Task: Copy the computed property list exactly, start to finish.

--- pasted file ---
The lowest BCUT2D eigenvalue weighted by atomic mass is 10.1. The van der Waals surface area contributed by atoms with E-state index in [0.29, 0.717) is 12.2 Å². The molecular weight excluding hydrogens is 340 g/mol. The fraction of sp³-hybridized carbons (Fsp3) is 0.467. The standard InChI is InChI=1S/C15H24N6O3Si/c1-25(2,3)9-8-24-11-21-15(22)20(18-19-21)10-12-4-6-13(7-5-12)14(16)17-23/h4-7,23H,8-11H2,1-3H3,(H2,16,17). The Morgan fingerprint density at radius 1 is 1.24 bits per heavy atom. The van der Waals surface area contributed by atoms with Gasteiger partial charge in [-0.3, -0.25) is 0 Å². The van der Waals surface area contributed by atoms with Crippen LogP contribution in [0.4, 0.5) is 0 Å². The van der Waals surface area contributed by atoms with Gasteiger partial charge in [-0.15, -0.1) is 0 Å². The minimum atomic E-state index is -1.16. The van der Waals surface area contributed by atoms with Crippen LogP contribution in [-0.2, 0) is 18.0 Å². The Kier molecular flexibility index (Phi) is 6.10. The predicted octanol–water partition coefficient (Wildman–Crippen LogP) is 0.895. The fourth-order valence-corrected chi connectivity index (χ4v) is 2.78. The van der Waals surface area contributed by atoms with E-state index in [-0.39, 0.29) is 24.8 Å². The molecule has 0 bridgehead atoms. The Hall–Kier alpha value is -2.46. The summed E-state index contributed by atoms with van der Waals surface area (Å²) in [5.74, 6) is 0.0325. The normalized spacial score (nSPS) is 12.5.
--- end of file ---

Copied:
The lowest BCUT2D eigenvalue weighted by atomic mass is 10.1. The van der Waals surface area contributed by atoms with E-state index in [0.29, 0.717) is 12.2 Å². The molecular weight excluding hydrogens is 340 g/mol. The fraction of sp³-hybridized carbons (Fsp3) is 0.467. The standard InChI is InChI=1S/C15H24N6O3Si/c1-25(2,3)9-8-24-11-21-15(22)20(18-19-21)10-12-4-6-13(7-5-12)14(16)17-23/h4-7,23H,8-11H2,1-3H3,(H2,16,17). The Morgan fingerprint density at radius 1 is 1.24 bits per heavy atom. The van der Waals surface area contributed by atoms with Gasteiger partial charge in [-0.3, -0.25) is 0 Å². The van der Waals surface area contributed by atoms with Crippen LogP contribution in [0.4, 0.5) is 0 Å². The van der Waals surface area contributed by atoms with Gasteiger partial charge in [-0.15, -0.1) is 0 Å². The minimum atomic E-state index is -1.16. The van der Waals surface area contributed by atoms with Crippen LogP contribution in [-0.2, 0) is 18.0 Å². The Kier molecular flexibility index (Phi) is 6.10. The predicted octanol–water partition coefficient (Wildman–Crippen LogP) is 0.895. The fourth-order valence-corrected chi connectivity index (χ4v) is 2.78. The van der Waals surface area contributed by atoms with E-state index in [-0.39, 0.29) is 24.8 Å². The molecule has 0 bridgehead atoms. The Hall–Kier alpha value is -2.46. The summed E-state index contributed by atoms with van der Waals surface area (Å²) in [5.74, 6) is 0.0325. The normalized spacial score (nSPS) is 12.5.